Massive earthquakes are occurring around the globe. Not only did Northern California’s biggest earthquake in 25 years make people start asking: Is the long-dreaded “Big One” that could devastate California coming soon? It has also started people talking on other related issues.
The rate of major earthquakes — those with a magnitude higher than 7.0 — more than doubled in the first quarter of 2014 compared with the average since 1979, according to a paper published in the journal Geophysical Research Letters in June by Tom Parsons and Eric L. Geist of the U.S. Geological Survey.
The coast of northern Chile just recently experienced an earthquake with the magnitude of 8.2. This devastating occurrence set off small landslides and a small tsunami and killed several people. But scientists say the quake, while large, was not the “big one” that is predicted for the region.
“The big question is, is this a foreshock to an even bigger earthquake to come?” Rick Allmendinger asked. Allmendinger, a geologist who specializes in earthquake analysis at Cornell University in Ithaca, New York, is a visiting professor at the Universidad Católica del Norte in Antofagasta, Chile
“It probably has not released all of the stored-up energy on the subduction earthquake fault in northern Chile,” he says. “For the sake of all of our friends in the region, we’re hoping that there isn’t a bigger one still to come.”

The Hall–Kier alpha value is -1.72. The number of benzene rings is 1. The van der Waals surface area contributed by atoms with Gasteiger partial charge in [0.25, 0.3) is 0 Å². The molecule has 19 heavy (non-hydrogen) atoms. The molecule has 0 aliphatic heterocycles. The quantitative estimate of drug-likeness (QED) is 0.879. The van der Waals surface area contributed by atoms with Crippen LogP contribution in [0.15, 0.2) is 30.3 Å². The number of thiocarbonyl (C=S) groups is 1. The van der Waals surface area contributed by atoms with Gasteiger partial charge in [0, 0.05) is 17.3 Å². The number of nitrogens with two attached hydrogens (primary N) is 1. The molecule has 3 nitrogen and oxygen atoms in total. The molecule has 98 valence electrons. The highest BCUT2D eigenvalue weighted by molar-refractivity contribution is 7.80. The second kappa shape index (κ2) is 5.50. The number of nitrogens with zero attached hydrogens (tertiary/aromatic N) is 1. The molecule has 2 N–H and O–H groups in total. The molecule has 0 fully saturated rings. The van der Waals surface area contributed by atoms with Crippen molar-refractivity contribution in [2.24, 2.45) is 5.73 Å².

Now, in the northern part of Mexico, there is a crack that runs for nearly two-thirds of a mile, measures close to 30 feet deep and is just more than 15 feet across at its widest spot . Locals found the geographical oddity Tuesday night when it split a rural road in half 50 miles west of the city of Hermosillo in the Mexican state of Sonora, according to Excelsior, a Spanish-language news source.
Watch the video:
History shows that the number of killer quakes remained fairly constant until the 1950s – averaging between two to four per decade. In the 1950s, there were nine. In the 1960s, there were 13. In the 1970s, there were 51. In the 1980s, there were 86. From 1990 through 1996, there have been more than 150.
In the video below you can take a graphical look at the earthquakes around the world in 2011. It is an amazing video showing how much the earth is shaking under all these earthquakes.
What are your thoughts? Do you feel that something worse is yet to come? Do you feel that it is a sign of the end? Comment below.